May 15, 1998
Carl J. Herzog Foundation gives $1.5 million to medical school for Endowed Student Support Fund and for Odland Endowed Chair
The Carl J. Herzog Foundation has given the University of Washington School of Medicine $1.5 million dollars, of which half will establish an Endowed Student Support Fund. The remaining $750,000 will be added to funds for the George F. Odland Endowed Chair in Dermatology, created in 1989.
The gifts — announced today (Friday, May 15) at the annual Odland Lecture, named for the founding head of the Division of Dermatology — will be matched from other funds made available to the medical school, thereby bringing the total endowment to $3 million.
Dr. George Odland, the son of one of Seattle’s first dermatologists, Dr. Henry Odland, was division head from 1962 to 1988. He built a program that became nationally recognized for interdisciplinary research in skin biology and anatomy. The division is equally well known for studies of inherited and acquired skin disorders and wound healing. The present division head is Dr. John E. Olerud, professor of medicine and orthopaedic surgery and the holder of the Odland Chair.
George Odland died this past November. To honor his memory, a group of students receiving financial aid from the Endowed Student Support Fund will be designated as Odland Scholars. The fund will help the medical school sustain its commitment to a diverse student body that includes men and women of varying ages, races, national origins, backgrounds and talents, as well as individuals from under-represented backgrounds.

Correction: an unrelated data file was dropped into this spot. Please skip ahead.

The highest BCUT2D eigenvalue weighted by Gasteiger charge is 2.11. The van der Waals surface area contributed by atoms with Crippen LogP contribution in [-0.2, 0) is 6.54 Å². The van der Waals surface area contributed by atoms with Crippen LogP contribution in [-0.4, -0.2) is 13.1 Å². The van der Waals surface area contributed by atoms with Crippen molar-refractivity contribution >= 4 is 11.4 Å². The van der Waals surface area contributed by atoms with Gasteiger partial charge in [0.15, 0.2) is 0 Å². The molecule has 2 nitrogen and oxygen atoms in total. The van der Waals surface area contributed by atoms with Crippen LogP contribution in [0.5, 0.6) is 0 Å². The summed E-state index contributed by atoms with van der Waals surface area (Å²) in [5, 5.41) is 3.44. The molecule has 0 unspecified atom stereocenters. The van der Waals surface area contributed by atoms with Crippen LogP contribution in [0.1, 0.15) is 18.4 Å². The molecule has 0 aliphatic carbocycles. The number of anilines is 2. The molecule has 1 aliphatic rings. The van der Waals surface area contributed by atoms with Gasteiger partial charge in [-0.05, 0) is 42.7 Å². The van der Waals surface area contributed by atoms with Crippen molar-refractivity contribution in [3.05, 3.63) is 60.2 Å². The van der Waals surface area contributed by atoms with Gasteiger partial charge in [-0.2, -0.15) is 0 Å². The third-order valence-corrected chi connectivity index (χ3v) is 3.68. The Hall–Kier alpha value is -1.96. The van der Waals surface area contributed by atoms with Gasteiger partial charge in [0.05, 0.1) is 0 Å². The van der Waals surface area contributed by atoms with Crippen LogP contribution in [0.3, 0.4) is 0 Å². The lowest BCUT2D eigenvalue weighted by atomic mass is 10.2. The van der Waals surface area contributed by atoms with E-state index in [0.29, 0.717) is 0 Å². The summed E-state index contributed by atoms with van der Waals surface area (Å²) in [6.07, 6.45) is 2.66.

“The medical school is grateful to the Carl J. Herzog Foundation for its generous support of the education of talented students with a strong desire to serve the public as health-care professionals or medical researchers,” said Dr. Paul G. Ramsey, vice president for medical affairs and dean of the School of Medicine. “The school is appreciative as well of the Foundation’s support of research and training in dermatology, so that the UW and its graduates can continue to make significant scientific and clinical advances in this field.”
As part of its training programs, the Division of Dermatology encourages innovative, interdisciplinary research by fellows and residents. According to Olerud, “Funds added to the Odland chair will provide resources for the recruitment of a nationally recognized skin biologist to add to the critical mass of faculty investigators in the UW’s Division of Dermatology. Additionally, these funds will enable us to support clinical scholarship and patient-based research within the Division. The Odland Scholars will have the opportunity to interact with Division faculty during their medical and research training to help them become aware of career possibilities in clinical and academic dermatology.”
Dr. Carl Herzog, a chemist who died in 1980, worked during his retirement years to promote and enhance basic and multidisciplinary research in dermatology at the country? prominent medical centers. During his earlier career, he was the founder of Duke Laboratories and a director of the Collapsule Company and the Nivea Corporation. His philanthropic efforts are continued by the trustees of the Herzog Foundation, under their president, Peter Bentley.